Throughout the Twentieth Century, big business has been a basic institution. Large corporations have provided a fundamental contribution to the wealth of nations and, at the same time, have had a remarkable impact on the political and social systems within which they have operated. It is difficult to understand the development of the most advanced economies if we do not consider the specific evolution of big business in every national case. On the other hand, it is not possible to explain the shape and behavior of big business without considering its development as part of the history of the country in which they operate. The largest US, German, British and French firms were key actors in favoring their nations' development and, even at the end of the Twentieth Century, made a very important contribution to their growth. In many countries, a stable core of large corporations developed only relatively lately, or did not develop at all, and under these circumstances, big business was not able to significantly participate in the economic growth of such countries. Scholars who dealt with the economic history of Italy and Spain are generally unanimous in tagging these nations as industrial late-comers, ineffective in promoting big autochthonous private and State-owned firms, dominated by family companies, and characterized by a strong competitive advantage on the part of small and medium-sized enterprises. At the same time, Spanish and Italian business and economic historians have tended to say little about the role and features of big business.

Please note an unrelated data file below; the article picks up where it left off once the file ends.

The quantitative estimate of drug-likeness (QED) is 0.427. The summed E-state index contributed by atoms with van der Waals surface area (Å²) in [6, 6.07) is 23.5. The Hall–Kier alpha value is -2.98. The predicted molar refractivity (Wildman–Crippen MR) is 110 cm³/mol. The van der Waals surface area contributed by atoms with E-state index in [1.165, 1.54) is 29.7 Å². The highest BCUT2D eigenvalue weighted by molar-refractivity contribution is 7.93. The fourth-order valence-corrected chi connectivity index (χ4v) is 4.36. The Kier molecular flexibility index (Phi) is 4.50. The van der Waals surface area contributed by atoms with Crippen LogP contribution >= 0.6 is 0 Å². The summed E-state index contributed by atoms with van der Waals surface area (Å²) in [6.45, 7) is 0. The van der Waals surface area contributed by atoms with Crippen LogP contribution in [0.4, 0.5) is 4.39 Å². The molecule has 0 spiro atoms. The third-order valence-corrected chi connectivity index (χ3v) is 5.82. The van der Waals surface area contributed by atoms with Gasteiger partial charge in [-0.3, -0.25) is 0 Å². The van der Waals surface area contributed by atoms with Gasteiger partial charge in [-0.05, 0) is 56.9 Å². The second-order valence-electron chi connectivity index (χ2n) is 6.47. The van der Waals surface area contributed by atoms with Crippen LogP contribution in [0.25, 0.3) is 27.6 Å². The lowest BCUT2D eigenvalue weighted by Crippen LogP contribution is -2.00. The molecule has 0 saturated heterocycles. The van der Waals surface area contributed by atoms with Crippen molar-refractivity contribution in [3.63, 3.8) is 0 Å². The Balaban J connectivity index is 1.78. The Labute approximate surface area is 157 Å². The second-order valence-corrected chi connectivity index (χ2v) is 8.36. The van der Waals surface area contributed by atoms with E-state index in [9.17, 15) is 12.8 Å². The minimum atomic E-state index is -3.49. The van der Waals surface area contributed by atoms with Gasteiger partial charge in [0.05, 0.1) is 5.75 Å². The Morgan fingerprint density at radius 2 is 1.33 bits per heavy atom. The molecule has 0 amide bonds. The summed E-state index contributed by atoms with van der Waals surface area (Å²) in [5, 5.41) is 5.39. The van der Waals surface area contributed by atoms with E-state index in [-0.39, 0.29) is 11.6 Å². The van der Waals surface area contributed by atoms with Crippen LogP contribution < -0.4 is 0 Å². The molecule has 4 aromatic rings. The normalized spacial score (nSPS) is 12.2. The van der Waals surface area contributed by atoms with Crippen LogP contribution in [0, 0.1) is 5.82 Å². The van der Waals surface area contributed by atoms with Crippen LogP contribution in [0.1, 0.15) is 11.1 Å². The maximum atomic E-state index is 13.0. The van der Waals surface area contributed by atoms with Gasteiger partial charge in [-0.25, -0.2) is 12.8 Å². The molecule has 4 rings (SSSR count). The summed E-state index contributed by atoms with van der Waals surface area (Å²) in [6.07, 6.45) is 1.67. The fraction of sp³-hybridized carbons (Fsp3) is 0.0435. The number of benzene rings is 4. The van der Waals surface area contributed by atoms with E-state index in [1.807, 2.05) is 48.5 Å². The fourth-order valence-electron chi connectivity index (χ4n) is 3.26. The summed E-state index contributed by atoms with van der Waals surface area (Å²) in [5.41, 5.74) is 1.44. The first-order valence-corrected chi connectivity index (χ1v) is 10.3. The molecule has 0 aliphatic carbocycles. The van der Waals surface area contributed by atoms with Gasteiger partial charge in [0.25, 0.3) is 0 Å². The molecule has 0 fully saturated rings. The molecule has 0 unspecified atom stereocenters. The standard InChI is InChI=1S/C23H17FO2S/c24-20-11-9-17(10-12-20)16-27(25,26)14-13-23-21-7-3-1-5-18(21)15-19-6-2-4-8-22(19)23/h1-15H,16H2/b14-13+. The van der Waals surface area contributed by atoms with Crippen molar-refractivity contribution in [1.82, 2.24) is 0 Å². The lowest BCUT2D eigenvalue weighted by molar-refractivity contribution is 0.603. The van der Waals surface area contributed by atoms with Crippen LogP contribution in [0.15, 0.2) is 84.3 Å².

This book thus fills a significant gap in the work on the development of Southern European capitalism and its large corporations by analyzing the Italian and Spanish cases and comparing them with each other and with what has occurred in the United States and in the largest European nations. Examining both the macro dynamics (national but also supra national) and the micro level, utilizing samples of big corporations and going deeply into some company cases, this volume identifies some important protagonists of the Italian and Spanish economies (such as the State, families and foreign investors) and investigates a wider panorama which includes the political, economic and social relationships of the corporations, providing insights into the form of capitalism that exists in these countries.
Veronica Binda conducts business history research at Bocconi University, Milan, and is a visiting professor at Pompeu Fabra University, Barcelona. She has published articles in Business History, Business History Review, European Journal of International Management, Revista de Historia Industrial, Informacion Comercial Espanola, and Imprese e Storia.